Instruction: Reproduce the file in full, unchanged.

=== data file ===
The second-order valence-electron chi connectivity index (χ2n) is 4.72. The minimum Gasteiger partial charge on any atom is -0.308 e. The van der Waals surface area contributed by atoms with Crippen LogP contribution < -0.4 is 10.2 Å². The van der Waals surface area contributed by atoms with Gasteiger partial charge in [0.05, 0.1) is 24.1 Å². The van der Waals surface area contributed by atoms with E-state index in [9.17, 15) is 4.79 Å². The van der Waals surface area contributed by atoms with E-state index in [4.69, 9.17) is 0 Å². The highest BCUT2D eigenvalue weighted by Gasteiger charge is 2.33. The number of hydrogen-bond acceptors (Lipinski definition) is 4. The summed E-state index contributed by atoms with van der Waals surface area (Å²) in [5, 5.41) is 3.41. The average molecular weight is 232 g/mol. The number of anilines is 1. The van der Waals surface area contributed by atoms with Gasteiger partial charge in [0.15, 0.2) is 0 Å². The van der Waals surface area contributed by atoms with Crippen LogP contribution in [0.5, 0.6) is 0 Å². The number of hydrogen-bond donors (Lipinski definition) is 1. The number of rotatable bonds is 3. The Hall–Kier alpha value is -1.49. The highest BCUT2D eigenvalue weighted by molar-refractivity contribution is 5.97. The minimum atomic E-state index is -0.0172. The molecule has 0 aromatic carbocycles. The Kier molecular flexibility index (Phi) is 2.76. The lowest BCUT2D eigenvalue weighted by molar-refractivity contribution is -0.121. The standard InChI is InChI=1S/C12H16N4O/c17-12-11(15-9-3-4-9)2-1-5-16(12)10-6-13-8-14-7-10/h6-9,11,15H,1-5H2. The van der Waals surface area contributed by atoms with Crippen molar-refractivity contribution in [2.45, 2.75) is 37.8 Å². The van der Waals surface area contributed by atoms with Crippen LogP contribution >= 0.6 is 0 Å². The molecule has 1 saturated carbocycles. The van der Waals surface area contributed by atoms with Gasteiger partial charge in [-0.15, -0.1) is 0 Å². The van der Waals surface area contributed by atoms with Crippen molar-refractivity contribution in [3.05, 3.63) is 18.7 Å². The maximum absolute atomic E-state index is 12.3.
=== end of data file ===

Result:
The second-order valence-electron chi connectivity index (χ2n) is 4.72. The minimum Gasteiger partial charge on any atom is -0.308 e. The van der Waals surface area contributed by atoms with Crippen LogP contribution < -0.4 is 10.2 Å². The van der Waals surface area contributed by atoms with Gasteiger partial charge in [0.05, 0.1) is 24.1 Å². The van der Waals surface area contributed by atoms with E-state index in [9.17, 15) is 4.79 Å². The van der Waals surface area contributed by atoms with E-state index in [4.69, 9.17) is 0 Å². The highest BCUT2D eigenvalue weighted by Gasteiger charge is 2.33. The number of hydrogen-bond acceptors (Lipinski definition) is 4. The summed E-state index contributed by atoms with van der Waals surface area (Å²) in [5, 5.41) is 3.41. The average molecular weight is 232 g/mol. The number of anilines is 1. The van der Waals surface area contributed by atoms with Gasteiger partial charge in [0.15, 0.2) is 0 Å². The van der Waals surface area contributed by atoms with Crippen LogP contribution in [0.5, 0.6) is 0 Å². The number of hydrogen-bond donors (Lipinski definition) is 1. The number of rotatable bonds is 3. The Hall–Kier alpha value is -1.49. The highest BCUT2D eigenvalue weighted by molar-refractivity contribution is 5.97. The minimum atomic E-state index is -0.0172. The molecule has 0 aromatic carbocycles. The Kier molecular flexibility index (Phi) is 2.76. The lowest BCUT2D eigenvalue weighted by molar-refractivity contribution is -0.121. The standard InChI is InChI=1S/C12H16N4O/c17-12-11(15-9-3-4-9)2-1-5-16(12)10-6-13-8-14-7-10/h6-9,11,15H,1-5H2. The van der Waals surface area contributed by atoms with Crippen molar-refractivity contribution in [2.45, 2.75) is 37.8 Å². The van der Waals surface area contributed by atoms with Crippen LogP contribution >= 0.6 is 0 Å². The molecule has 1 saturated carbocycles. The van der Waals surface area contributed by atoms with Gasteiger partial charge in [-0.15, -0.1) is 0 Å². The van der Waals surface area contributed by atoms with Crippen molar-refractivity contribution in [3.05, 3.63) is 18.7 Å². The maximum absolute atomic E-state index is 12.3.